Shivers is the debut feature film for Canadian director David Cronenberg who would practically create an entire sub-genre with his body-horror (it is exactly what it sounds like) style films. A crazed mix of sexual content and violence that introduces the potential of a director who has been shocking audiences and impressing critics for his entire career. Plenty of controversy surrounded this film - much of it coming from an article by Canadian journalist Robert Fulford that attacked the Canadian Film Development Corporation for using tax-payer's money to fund such an explicit film. That controversy would make it challenging for Cronenberg to get funding for feature films. Compared to his future films, Shivers' violent content is surprisingly tamed, but bursts of gore and low-budget visuals don't coexist very consistently.
Following the pandemonium that erupts within a highly modernized island community when a violently and extremely infectious parasite begins rapidly spreading. This new breed of parasite is created by Dr. Emil Hobbes (Fred Doederlin) who uses a young former student as his guinea pig, but when the parasite gets out of control he must kill the student and then himself; done in pure Cronenberg fashion. Dr. Hobbes' intentions for the parasite are for it to replace organ transplants (great idea), but it his other intentions that are the real kicker. He is one of those freaks who believes everything is erotic and every moment in life is sexual, so he makes it to where his parasite, once inside someone, can take control of the person and turning them into an ultra-aroused zombie - Dr. Hobbes' intent is to create "one giant orgy."
When infected the victim indeed does become a sex zombie. On rare occasions, like the ending, they are shown to have intelligence and minds of their own. But the pool scene at the end of the film is so reminiscent to a zombie film and the similarities are easy too find - the way they walk around in mobs and grope around like someone who is returning from a lobotomy. That makes me wonder if this film would have been better if it was a zombie film. Maybe, but that just isn't Cronenberg's style.
Among the many trying to survive the outbreak of community-wide sexual violence is Dr. St. Luc (Paul Hampton) who pointlessly tries to stop something he knows nothing about. Then there is the Nicolas (Alan Migicovsky), a willing victim who presumably allows himself to be infected and suffers more extensive symptoms before fully turning. His blubbering wife (Susan Petrie) is infuriating and worthless. The only other people who have any sort of effect on the film is Dr. Luc's nurse/girlfriend who is just a typical horror female character - Lynn Lowry's does what she does best, scream. Then there is Dr. Hobbes' ignorant assistant Rollo (Joe Silver) whose sole purpose is to inform us about the specifics of the parasite.There aren't any characters to cling to, the best performance is Paul Hampton's typical horror lead role.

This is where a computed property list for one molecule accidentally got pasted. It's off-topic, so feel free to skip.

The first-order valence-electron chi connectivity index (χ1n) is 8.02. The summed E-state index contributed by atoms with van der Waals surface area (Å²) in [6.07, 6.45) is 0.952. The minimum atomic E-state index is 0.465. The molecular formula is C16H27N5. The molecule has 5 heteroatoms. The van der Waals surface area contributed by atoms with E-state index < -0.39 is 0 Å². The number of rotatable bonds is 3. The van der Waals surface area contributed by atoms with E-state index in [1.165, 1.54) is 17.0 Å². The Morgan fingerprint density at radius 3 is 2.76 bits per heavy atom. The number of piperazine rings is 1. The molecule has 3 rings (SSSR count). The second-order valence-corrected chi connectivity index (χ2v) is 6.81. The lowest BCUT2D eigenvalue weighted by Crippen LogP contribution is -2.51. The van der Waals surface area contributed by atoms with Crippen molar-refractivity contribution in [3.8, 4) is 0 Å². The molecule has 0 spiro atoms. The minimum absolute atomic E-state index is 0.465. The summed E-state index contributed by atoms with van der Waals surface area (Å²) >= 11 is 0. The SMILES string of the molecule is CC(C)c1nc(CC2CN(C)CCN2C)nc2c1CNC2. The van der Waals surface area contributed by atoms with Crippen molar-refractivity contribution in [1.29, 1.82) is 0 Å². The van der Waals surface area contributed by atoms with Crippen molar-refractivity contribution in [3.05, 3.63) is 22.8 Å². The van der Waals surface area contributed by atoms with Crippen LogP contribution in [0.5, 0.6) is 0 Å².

For his first feature film, Cronenberg puts the film on his shoulders and gives us a good taste of what his future films would be like. Shooting on a low budget what he could do with his original idea was greatly limited. This film isn't anywhere near as visually impressive than his future body-horror films would be, yet still as gruesomely violent. I never was bored at any point during this film; although, I never was particularly impressed either;. the plot is basic and Cronenberg's talents are raw. The way he works the paranoia of the residents is satisfying, but the idea has weirdness surpassing intelligence and overshadowing interest. Virus outbreaks and infectious creatures running amok is not as fresh as it was back in 1975. A parasite causing people to become sex zombies is an idea that should have been saved for a porno. Why not just make the parasite turn them into rabid killers? Maybe that is too cliche. The wonderfully horrifying bathroom scene is one of those moments where Cronenberg's direction is at its best; his tense gore-filled direction still is impressive. Fortunately we can relate this messy film to some of his future works - Videodrome (1983) mostly - which allows us to see the ideas and talents forming. His sickening visuals would become more impressive, his social studying plots would become more inspired, and his violence would become even extremer, but used much more effectively.
I am a sucker for watching early films by great directors where you can see their talents quickly coming together; Shivers is no exception. This was a brand new look at horror when originally released, we tend to forget that Cronenberg's body-horror style didn't just appear out of nowhere. He had to test it out and introduce it to audiences who had no idea what they were in for. For a debut Cronenberg's film has aged solidly and even it today's standards it is still a violently disturbing film that is worth a look.